RPS Newsletter January 2011
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In This Issue:
Preventive Medicine 2011
Food Safety Legislation
Supreme Court Resident Ruling
Prevention Spotlight

Preventive Medicine 2011 to Offer Career Development Sessions

by Clarence Lam

Are you a Preventive Medicine resident who is graduating soon and looking for your first job after residency?Or perhaps you are interested in exploring the variety of opportunities available in beginning a career in preventive medicine?If you are looking for career advice and have not registered for Preventive Medicine 2011, the Resident Physicians Section (RPS) Governing Council strongly encourages you to consider attending the conference.


In addition to meeting other preventive medicine colleagues and learning more about the various fields of study within the specialty, there are several career development sessions planned specifically for medical students, residents, and young physicians.In the first session, moderators will lead panel discussions on career options and pathways for physicians in the public, private, international, and academic sector.A second session invites guest speakers Dr. David Satcher (former U.S. Surgeon General) and Dr. Kenneth Cooper (founder of the Cooper Aerobics Center) to talk about their past experiences and career choices.A final session traces the lifecycle of a Preventive Medicine career through discussions career transitions, negotiations, and development goals.


A social event for the evening of Friday, February 18 has been organized by the Medical Student, Resident, and Young Physician Sections of ACPM to allow attendees to network, swap experiences, and share advice.More information on this will be available as the meeting draws closer.


Registration for Preventive Medicine 2011 is still open.Resident members of ACPM can register at a reduced rate-that is more than 50% less than other attendees-by visiting the conference website at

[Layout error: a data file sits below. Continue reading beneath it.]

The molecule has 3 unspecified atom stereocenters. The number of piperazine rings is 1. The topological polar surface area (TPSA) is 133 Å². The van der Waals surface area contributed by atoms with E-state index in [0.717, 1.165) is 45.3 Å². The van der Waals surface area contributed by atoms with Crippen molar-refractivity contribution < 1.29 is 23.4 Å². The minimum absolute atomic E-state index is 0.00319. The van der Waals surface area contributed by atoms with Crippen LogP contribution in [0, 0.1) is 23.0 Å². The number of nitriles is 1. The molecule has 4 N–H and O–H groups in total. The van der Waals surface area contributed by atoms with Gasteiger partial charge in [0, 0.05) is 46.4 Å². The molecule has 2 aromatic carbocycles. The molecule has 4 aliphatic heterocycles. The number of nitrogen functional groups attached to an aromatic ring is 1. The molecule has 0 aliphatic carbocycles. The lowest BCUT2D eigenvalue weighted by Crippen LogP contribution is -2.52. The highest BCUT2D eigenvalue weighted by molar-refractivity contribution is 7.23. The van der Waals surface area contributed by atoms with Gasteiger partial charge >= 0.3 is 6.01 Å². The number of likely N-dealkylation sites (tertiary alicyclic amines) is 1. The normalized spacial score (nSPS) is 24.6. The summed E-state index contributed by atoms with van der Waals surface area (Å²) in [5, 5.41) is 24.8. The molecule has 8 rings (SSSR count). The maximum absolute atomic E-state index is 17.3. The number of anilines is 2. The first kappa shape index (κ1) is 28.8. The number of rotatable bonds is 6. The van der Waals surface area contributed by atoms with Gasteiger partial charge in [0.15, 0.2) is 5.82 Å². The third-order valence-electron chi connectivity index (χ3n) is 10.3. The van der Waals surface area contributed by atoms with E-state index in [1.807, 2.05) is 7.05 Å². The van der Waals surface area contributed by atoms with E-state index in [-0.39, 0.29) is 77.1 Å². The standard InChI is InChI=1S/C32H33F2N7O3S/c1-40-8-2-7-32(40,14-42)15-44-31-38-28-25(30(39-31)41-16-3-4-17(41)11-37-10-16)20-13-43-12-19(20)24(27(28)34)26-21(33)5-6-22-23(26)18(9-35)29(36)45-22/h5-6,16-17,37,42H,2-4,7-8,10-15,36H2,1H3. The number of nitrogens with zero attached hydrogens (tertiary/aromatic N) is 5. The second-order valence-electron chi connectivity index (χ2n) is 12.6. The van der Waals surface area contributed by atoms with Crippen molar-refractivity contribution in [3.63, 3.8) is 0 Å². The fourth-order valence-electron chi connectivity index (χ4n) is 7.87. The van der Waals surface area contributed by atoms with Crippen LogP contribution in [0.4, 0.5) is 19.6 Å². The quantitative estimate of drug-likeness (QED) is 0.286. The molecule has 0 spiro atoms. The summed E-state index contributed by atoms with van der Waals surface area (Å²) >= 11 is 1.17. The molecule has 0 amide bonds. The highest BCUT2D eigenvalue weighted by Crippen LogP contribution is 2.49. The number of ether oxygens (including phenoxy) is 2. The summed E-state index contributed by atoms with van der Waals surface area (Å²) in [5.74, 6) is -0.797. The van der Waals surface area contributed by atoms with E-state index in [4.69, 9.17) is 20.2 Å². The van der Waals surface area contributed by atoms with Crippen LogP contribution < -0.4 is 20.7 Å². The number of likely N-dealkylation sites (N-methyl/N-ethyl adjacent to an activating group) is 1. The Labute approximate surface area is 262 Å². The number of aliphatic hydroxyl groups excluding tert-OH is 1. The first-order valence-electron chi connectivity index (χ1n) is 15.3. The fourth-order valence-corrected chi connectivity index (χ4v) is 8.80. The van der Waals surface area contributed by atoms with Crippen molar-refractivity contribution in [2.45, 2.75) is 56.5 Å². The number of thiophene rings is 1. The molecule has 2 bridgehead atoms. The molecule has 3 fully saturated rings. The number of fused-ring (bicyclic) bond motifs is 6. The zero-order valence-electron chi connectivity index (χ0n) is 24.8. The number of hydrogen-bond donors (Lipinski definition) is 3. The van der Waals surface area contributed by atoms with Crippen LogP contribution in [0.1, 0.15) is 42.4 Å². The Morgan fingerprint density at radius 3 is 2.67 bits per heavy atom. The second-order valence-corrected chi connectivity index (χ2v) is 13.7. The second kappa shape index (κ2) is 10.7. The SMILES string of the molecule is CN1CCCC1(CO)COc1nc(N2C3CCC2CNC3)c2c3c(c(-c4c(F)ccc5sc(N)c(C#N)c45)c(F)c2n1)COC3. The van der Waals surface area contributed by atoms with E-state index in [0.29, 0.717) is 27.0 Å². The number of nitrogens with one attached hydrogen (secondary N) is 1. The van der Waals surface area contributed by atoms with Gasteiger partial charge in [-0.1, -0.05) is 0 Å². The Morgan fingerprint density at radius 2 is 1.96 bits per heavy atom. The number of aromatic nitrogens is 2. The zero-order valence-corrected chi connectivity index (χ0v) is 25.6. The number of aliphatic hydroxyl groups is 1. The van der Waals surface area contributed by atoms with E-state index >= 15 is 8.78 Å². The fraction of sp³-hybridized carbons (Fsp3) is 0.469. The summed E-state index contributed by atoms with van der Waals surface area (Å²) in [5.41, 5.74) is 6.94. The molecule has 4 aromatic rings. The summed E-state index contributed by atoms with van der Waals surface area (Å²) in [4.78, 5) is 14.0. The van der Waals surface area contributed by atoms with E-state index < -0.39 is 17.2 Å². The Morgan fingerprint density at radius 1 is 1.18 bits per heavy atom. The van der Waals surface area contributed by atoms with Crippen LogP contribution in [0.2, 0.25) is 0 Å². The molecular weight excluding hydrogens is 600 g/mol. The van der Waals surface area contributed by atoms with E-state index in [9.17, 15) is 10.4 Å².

New Food Safety Legislation Signed Into Law

By Charlie Preston

The Food Safety Modernization Act (FSMA) was signed into law on January 4, 2011, and represents the most significant change to food safety since the Great Depression. Each year, 48 million people suffer from food-borne illness, around 100,000 are hospitalized, and nearly 5,000 die. The law combats this scourge in 3 major ways: 1) by focusing on prevention, 2) by improving detection and response tools, and 3) by enhancing the safety of imported food.


The law represents a major shift in the way that food safety is handled in the United States. For the first time ever, the Food and Drug Administration (FDA), the agency that regulates all foods except meat, poultry, and eggs, will have the authority to put into place prevention controls throughout the continuum of food production. This is a shift away from reacting to outbreaks and towards preventing them from occurring in the first place. Specifically, the law requires that food processors identify hazards in their production lines and develop plans to mitigate these hazards.


The law also provides better tools to detect and respond to food safety threats. For example, food production facilities are to be inspected according to a risk-based methodology. Factors like history of prior violations, previous compliance of the facility, and the rigor of the hazard analysis plan will be considered in this assessment. In response to any detected problems, the FDA has new authority to force a recall of tainted foods.